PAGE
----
GURAVAYYA AND COMPANY Vs. HAQ AND CO
LAWS(APH)-1955-12-14
HIGH COURT OF ANDHRA PRADESH
Decided on December 05,1955

V.KRISHNA RAO, BATCHU GURAVAYYA AND COMPANY, AMARAVATHI Appellant
VERSUS
GHOUSE AHMED KHAN U.S.M.ABDUL HAQ AND GO. Respondents

JUDGEMENT

- (1.)The plaintiff, a registered partnership carrying on business at Arnaravathi in Guntur district is the appellant in this second appeal. The 1st defendant is a firm carrying on business at Bezwada and originally consisted of the 2nd defendant and the 9th defendant as partners. The 2nd defendant is dead and his legal representatives are defendants 3 to 8. The suit was filed for the recovery of Rs. 1,635/- from the defendants on foot of a contract for the sale of 636 bags of groundnut kernel, Exhibit A-1 dated 5-10-1944. Under this contract the 'first defendant agreed to sell to the plaintiff 636 bags of groundnut kernel at Rs. 18-4-0 per bag, delivery to be effected before 31-12-1944. This contract was therefore a forward contract as defined in section 2 Clause (2) of the Oil Seeds (forward contracts prohibition) Orders 1943. Before the due date for delivery had arrived, the parties settled and under Exhibit A-2 dated 18-12-1944 the plaintiff agreed to sell to the 1st defendant 636 bags of groundnut kernel at Rs. 20-2-0 per bag. The difference between the rates under the two contracts is Rs. 1-14-0 per bag and the plaintiff claims a sum of Rs. 1,192-8-0 in respect of 636 bags at Rs. 1-14-0 per bag. A sum of Rs. 442-8-0 is claimed as interest upon the principal sum of Rs. 1,192-8-0. The defendants pleaded that the contract between the parties was a wagering contract and therefore incapable of being enforced. Secondly, the defendants pleaded that the contract was void under section 3 of the Oil Seeds (forward contracts prohibition) Order, 1943.
(2.)The trial court overruled the defences and decreed the suit of the plaintiff. Though a ground of appeal was raised before the lower Appellate Court that the contract was a wagering contract and therefore unenforceable in law, the point does not appear to have been argued or maintained in appeal, and it is not urged before me, here. The point on which the Courts below differed was whether the contract was within the exemption contained in the notification by the Central Government No. 1161 dated 16-2-1944. Under the terms of the notification (omitting those that are not now relevant) forward contracts for groundnut not transferable to third parties are excluded from the provisions of the Oil Seeds (forward contracts prohibition) Order, 1943. It has been held in the decisions of rhe Madras High Court followed by a learned Judge of this court that in order to attract the exemption contained in the notification above referred to, non-transferability should be a tefm of the contract. If it could not be gathered from the express language of the documents or by necessary implication from the terms in which the contract is embodied that the Contract should be non-transferable, then the exemption contained in tile notification 'would' riot be attracted. The question is whether on the language of Exhibits A-1 and A-2, it is possible to say that the contract was not transferable. The words " swantha chalamani" which occur in Exhibits A-l and A-2 are not usually inserted in mercantile contracts and they have been introduced into Exhibits A-i and A-2 obviously with some specific purposes or object. The Oil Seeds (forward contracts prohibition) Order 1943 came into force on 29-5-1943 and must have come to the knowledge of merchants trading in groundnuts in this locality before 5-10-1944, when the contract Exhibit A-1 was entered into. The introduction of the words " swantha chalamani " in Exhibit A-l was evidently intended to attract the provisions of the notification No. 1161 dated 16-2-1944 to the suit contract and exempt it from the operation of Section 3 of the Oil Seeds (forward contracts prohibition) Order, 1943.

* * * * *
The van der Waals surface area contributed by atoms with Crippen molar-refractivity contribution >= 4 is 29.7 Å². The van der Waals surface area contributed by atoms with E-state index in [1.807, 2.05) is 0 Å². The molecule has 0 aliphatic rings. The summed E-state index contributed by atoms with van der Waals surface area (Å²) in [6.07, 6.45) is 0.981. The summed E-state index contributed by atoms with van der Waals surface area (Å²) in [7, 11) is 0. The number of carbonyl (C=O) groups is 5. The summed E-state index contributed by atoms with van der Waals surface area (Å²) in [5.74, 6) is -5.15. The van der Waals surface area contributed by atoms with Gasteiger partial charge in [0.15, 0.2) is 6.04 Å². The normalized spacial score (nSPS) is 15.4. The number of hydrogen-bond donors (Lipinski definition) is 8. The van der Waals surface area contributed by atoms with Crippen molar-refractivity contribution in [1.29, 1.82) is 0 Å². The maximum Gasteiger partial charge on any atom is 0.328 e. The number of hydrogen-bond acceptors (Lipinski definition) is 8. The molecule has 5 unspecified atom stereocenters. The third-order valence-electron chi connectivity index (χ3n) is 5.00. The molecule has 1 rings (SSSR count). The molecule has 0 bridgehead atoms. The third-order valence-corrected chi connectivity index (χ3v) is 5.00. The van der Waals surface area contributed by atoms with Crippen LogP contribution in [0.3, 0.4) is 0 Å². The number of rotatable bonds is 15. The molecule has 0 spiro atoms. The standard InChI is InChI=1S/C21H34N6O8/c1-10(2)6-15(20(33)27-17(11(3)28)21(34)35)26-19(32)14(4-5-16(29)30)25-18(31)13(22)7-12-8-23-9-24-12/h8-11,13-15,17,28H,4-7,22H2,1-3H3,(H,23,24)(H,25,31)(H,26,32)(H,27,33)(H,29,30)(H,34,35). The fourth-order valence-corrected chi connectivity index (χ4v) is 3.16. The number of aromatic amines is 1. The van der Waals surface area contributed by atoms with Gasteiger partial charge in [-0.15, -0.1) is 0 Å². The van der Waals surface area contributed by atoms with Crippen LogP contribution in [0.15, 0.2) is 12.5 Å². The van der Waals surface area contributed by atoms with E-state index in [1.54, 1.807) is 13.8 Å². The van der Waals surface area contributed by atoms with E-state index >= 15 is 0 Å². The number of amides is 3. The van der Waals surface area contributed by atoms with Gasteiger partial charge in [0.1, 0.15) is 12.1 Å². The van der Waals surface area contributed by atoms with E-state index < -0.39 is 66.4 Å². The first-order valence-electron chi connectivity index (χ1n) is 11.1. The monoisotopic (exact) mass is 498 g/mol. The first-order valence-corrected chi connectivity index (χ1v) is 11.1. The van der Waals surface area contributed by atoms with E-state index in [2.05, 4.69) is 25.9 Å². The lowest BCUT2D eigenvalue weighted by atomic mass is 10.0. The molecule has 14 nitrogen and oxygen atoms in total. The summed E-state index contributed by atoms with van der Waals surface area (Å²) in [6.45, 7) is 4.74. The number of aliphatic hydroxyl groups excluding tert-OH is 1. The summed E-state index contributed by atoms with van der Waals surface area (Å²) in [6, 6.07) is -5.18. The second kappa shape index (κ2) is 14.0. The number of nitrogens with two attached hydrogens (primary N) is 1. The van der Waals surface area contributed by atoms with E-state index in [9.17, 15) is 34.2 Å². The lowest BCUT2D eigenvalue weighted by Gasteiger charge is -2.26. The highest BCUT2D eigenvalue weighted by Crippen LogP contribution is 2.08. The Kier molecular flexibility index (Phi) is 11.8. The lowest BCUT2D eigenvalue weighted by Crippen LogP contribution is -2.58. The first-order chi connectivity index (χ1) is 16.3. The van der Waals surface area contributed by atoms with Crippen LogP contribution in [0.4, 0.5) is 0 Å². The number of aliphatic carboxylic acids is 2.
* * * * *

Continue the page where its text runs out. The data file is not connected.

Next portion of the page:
(3.)The word " chalamani " does not appear to be of indigenous Telugu origin but appears to have been imported into the Telugu and other South Indian languages. " Chalamani" may have several shades of meaning in different contexts. With reference to coins, coins which are no longer legal tender or which have ceased to be current are stated to have lost their " Chalamani". The learned Subordinate Judge translates the words " Swantha Chalamani" as personal delivery. In my view, there is no need to interpret that expression in this limited sense. It might mean that the contract has force as between the parties only or that the rights and obligations under the contract are of a personal nature, personal to the parties concerned.
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